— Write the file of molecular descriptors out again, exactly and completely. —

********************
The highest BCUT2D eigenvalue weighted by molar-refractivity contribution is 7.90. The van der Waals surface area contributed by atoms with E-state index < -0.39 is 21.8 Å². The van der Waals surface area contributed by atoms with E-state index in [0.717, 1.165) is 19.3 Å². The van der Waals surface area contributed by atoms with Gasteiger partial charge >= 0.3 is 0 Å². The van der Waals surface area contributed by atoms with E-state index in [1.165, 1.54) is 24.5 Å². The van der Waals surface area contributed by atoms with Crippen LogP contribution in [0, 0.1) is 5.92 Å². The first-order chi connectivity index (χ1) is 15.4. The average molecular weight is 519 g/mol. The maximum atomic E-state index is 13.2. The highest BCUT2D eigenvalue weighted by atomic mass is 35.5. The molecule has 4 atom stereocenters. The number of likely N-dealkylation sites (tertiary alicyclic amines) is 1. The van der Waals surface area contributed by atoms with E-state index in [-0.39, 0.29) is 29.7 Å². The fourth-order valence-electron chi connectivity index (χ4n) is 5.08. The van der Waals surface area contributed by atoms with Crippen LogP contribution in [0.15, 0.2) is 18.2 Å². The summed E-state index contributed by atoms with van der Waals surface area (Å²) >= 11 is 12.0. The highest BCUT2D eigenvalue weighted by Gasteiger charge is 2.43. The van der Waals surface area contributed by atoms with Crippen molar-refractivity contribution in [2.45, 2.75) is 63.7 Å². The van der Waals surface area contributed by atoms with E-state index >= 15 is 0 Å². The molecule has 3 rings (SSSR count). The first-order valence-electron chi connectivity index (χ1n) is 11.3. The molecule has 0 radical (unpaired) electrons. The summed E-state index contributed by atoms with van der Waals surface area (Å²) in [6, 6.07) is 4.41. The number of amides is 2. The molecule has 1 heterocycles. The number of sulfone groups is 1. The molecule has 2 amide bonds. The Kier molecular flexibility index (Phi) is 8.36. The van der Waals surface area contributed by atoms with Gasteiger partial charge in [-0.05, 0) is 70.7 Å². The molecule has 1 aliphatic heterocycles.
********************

The highest BCUT2D eigenvalue weighted by molar-refractivity contribution is 7.90. The van der Waals surface area contributed by atoms with E-state index < -0.39 is 21.8 Å². The van der Waals surface area contributed by atoms with E-state index in [0.717, 1.165) is 19.3 Å². The van der Waals surface area contributed by atoms with Gasteiger partial charge >= 0.3 is 0 Å². The van der Waals surface area contributed by atoms with E-state index in [1.165, 1.54) is 24.5 Å². The van der Waals surface area contributed by atoms with Crippen LogP contribution in [0, 0.1) is 5.92 Å². The first-order chi connectivity index (χ1) is 15.4. The average molecular weight is 519 g/mol. The maximum atomic E-state index is 13.2. The highest BCUT2D eigenvalue weighted by atomic mass is 35.5. The molecule has 4 atom stereocenters. The number of likely N-dealkylation sites (tertiary alicyclic amines) is 1. The van der Waals surface area contributed by atoms with E-state index in [-0.39, 0.29) is 29.7 Å². The fourth-order valence-electron chi connectivity index (χ4n) is 5.08. The van der Waals surface area contributed by atoms with Crippen LogP contribution in [0.15, 0.2) is 18.2 Å². The summed E-state index contributed by atoms with van der Waals surface area (Å²) >= 11 is 12.0. The highest BCUT2D eigenvalue weighted by Gasteiger charge is 2.43. The van der Waals surface area contributed by atoms with Crippen molar-refractivity contribution in [2.45, 2.75) is 63.7 Å². The van der Waals surface area contributed by atoms with E-state index >= 15 is 0 Å². The molecule has 3 rings (SSSR count). The first-order valence-electron chi connectivity index (χ1n) is 11.3. The molecule has 0 radical (unpaired) electrons. The summed E-state index contributed by atoms with van der Waals surface area (Å²) in [6, 6.07) is 4.41. The number of amides is 2. The molecule has 1 heterocycles. The number of sulfone groups is 1. The molecule has 2 amide bonds. The Kier molecular flexibility index (Phi) is 8.36. The van der Waals surface area contributed by atoms with Gasteiger partial charge in [-0.05, 0) is 70.7 Å². The molecule has 1 aliphatic heterocycles.